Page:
It is said that money is only of concern when there is not enough of it and it does generally have a bearing on the quality of life so it would be fitting to assess an appropriate ideological framework in which to build an economy that accords disposable income to the generality of the population in order to bring an egalitarian quality of life that sees eradication of poverty. Of course this is utopic and subject to individual factors, abilities and disposition.
While capitalism can be credited with the ability to create wealth, it usually panders to the interests of a few individuals who have accumulated wealth and by virtue of wealth, control the system to the detriment of the poor and capital interests translate to national interests. Socialism, as pointed out by Karl Marx, requires firstly a phase of capitalism to grow the national cake, before equitably redistributing it, but this can cause those putting more effort to see no point in the extra effort when the rewards of idleness are the same as for hard work. Socialism has also shown a tendency to create a ruling and corrupt elite that eventually becomes more concerned with its own welfare than that of the citizenry, and the interests of the elite become national interests.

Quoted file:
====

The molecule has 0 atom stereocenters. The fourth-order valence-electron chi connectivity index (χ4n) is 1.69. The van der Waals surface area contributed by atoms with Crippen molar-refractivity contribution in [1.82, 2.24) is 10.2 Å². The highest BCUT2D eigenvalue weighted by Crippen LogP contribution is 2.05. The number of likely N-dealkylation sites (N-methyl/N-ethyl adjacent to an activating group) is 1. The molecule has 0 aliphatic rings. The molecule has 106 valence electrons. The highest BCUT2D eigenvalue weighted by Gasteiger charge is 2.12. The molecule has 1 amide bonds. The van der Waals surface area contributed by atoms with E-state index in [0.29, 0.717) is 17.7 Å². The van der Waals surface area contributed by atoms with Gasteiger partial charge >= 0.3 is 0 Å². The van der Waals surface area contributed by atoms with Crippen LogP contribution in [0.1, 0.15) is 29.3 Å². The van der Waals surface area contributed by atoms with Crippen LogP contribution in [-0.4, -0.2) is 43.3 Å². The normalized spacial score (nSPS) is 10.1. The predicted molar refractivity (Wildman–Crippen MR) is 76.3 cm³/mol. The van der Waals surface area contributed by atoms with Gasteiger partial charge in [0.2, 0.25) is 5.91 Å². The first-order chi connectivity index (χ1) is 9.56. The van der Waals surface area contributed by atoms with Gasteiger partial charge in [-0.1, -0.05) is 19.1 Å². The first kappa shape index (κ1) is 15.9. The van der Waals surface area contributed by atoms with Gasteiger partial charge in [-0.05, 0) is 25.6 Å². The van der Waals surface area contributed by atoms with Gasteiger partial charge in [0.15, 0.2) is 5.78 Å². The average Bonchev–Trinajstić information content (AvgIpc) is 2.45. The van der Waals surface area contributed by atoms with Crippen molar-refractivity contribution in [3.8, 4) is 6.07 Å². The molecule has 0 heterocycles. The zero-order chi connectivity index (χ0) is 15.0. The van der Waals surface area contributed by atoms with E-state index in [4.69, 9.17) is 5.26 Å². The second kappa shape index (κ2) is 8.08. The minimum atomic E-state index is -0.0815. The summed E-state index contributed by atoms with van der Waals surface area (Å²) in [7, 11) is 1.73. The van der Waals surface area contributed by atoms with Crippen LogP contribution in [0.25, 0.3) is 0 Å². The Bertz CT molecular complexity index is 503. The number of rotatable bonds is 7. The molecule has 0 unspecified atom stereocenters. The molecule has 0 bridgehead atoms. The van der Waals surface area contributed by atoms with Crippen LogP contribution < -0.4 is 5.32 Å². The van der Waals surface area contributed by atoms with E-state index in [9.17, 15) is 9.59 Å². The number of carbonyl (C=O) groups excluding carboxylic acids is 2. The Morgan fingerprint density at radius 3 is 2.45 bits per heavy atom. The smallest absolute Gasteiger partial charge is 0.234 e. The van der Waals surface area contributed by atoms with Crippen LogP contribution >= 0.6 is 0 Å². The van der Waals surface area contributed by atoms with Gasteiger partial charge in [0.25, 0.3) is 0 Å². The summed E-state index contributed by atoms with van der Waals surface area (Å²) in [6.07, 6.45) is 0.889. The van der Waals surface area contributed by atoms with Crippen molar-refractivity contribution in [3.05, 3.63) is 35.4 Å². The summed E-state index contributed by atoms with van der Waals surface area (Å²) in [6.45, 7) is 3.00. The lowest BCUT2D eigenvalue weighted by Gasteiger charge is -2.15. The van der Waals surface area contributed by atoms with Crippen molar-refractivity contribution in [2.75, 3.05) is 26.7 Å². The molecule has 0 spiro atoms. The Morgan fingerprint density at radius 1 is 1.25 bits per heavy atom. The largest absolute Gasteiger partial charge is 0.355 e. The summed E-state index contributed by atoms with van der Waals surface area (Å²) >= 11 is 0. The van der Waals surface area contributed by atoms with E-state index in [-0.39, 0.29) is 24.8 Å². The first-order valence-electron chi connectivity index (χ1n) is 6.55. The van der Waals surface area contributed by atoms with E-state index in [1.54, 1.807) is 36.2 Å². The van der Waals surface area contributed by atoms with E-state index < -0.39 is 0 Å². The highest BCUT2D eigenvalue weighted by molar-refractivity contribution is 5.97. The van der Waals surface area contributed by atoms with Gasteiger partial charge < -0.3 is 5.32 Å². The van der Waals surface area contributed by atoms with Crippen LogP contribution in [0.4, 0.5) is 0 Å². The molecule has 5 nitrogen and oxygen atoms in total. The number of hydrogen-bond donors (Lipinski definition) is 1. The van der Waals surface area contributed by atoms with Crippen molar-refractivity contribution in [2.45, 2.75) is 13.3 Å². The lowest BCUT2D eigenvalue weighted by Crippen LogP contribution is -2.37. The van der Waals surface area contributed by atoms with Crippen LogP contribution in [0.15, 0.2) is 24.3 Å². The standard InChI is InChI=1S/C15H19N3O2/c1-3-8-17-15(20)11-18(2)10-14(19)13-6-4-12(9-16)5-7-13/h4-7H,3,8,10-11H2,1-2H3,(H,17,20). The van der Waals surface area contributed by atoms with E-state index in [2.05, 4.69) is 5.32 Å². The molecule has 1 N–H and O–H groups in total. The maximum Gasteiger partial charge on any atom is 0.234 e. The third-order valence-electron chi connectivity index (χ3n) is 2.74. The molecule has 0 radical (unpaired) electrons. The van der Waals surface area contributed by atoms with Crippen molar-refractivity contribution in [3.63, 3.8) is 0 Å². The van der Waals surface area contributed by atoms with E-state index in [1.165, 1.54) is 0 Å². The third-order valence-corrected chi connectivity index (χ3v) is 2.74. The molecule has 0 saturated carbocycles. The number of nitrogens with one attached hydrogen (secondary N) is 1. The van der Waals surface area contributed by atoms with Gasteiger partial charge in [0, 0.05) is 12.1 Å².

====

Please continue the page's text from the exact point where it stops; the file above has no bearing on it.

In modern times the tendency is to seek another form that will put together the good from both extremes and will reward hard work and innovation and provide equal opportunities for all, balance majority views against minority interests and care for the disadvantaged. This has become known as social democracy. Thus, broadening the scope of national interests to mean the broad interests of the people of a nation as opposed to the interests of a ruling elite or the few that control capital. In this regard social democracy stands favourable in protecting the interests of the broader population.
In the Zimbabwean context reference is made not only to cultural values but also the content of the constitution and the rights provided to define the ideological mix that will deliver those rights while upholding cultural values. The rights of freedom of association, assembly and opinion point to an ideology that upholds democratic values and practices. Property rights and the right to pursue economic activity point to an ideology that allows a free market system. Rights to social service delivery such as availability of water, education, freedom from hunger and poverty put a social obligation on the government of the day. So also, the burden of legislation to protect the environment and curb the public from harming the same falls upon the government of the day.
In conclusion while Adam Smith believed that ‘man looks best after others’ interests when he’s after his own’, it is also in the interests of the nation for the naturally avaricious instinct inherent in mankind to accumulate to be curbed by laws and regulations. In the interest of promoting democratic and political rights and freedoms it may also be necessary to ‘protect freedom from freedom’. And national resources and revenue may need to be shared equitably to have the fortunate taking care of the less fortunate and disadvantaged. No more so is this true than in a nation that values Ubuntu/Vunhu as a cornerstone of its cultural values.